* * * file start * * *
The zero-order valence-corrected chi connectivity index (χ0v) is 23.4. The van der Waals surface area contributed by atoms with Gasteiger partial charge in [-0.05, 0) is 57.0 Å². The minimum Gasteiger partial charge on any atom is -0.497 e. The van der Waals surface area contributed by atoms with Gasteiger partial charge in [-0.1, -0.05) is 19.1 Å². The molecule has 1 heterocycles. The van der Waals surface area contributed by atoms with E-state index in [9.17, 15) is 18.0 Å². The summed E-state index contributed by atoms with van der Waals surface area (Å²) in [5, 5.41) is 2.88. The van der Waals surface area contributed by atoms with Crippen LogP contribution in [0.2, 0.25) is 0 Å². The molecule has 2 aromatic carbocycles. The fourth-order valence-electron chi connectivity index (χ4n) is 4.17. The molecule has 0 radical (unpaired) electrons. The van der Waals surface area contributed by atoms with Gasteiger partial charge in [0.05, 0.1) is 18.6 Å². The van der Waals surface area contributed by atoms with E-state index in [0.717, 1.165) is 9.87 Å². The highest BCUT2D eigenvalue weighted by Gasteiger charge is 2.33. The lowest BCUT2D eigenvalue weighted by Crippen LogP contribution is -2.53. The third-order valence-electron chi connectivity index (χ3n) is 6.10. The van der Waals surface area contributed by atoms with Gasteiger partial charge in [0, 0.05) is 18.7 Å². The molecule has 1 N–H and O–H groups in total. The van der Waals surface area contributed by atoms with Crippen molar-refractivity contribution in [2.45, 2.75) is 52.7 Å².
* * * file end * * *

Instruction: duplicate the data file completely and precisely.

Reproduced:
The zero-order valence-corrected chi connectivity index (χ0v) is 23.4. The van der Waals surface area contributed by atoms with Gasteiger partial charge in [-0.05, 0) is 57.0 Å². The minimum Gasteiger partial charge on any atom is -0.497 e. The van der Waals surface area contributed by atoms with Gasteiger partial charge in [-0.1, -0.05) is 19.1 Å². The molecule has 1 heterocycles. The van der Waals surface area contributed by atoms with E-state index in [9.17, 15) is 18.0 Å². The summed E-state index contributed by atoms with van der Waals surface area (Å²) in [5, 5.41) is 2.88. The van der Waals surface area contributed by atoms with Crippen LogP contribution in [0.2, 0.25) is 0 Å². The molecule has 2 aromatic carbocycles. The fourth-order valence-electron chi connectivity index (χ4n) is 4.17. The molecule has 0 radical (unpaired) electrons. The van der Waals surface area contributed by atoms with Gasteiger partial charge in [0.05, 0.1) is 18.6 Å². The van der Waals surface area contributed by atoms with E-state index in [0.717, 1.165) is 9.87 Å². The highest BCUT2D eigenvalue weighted by Gasteiger charge is 2.33. The lowest BCUT2D eigenvalue weighted by Crippen LogP contribution is -2.53. The third-order valence-electron chi connectivity index (χ3n) is 6.10. The van der Waals surface area contributed by atoms with Gasteiger partial charge in [0, 0.05) is 18.7 Å². The molecule has 1 N–H and O–H groups in total. The van der Waals surface area contributed by atoms with Crippen molar-refractivity contribution in [2.45, 2.75) is 52.7 Å².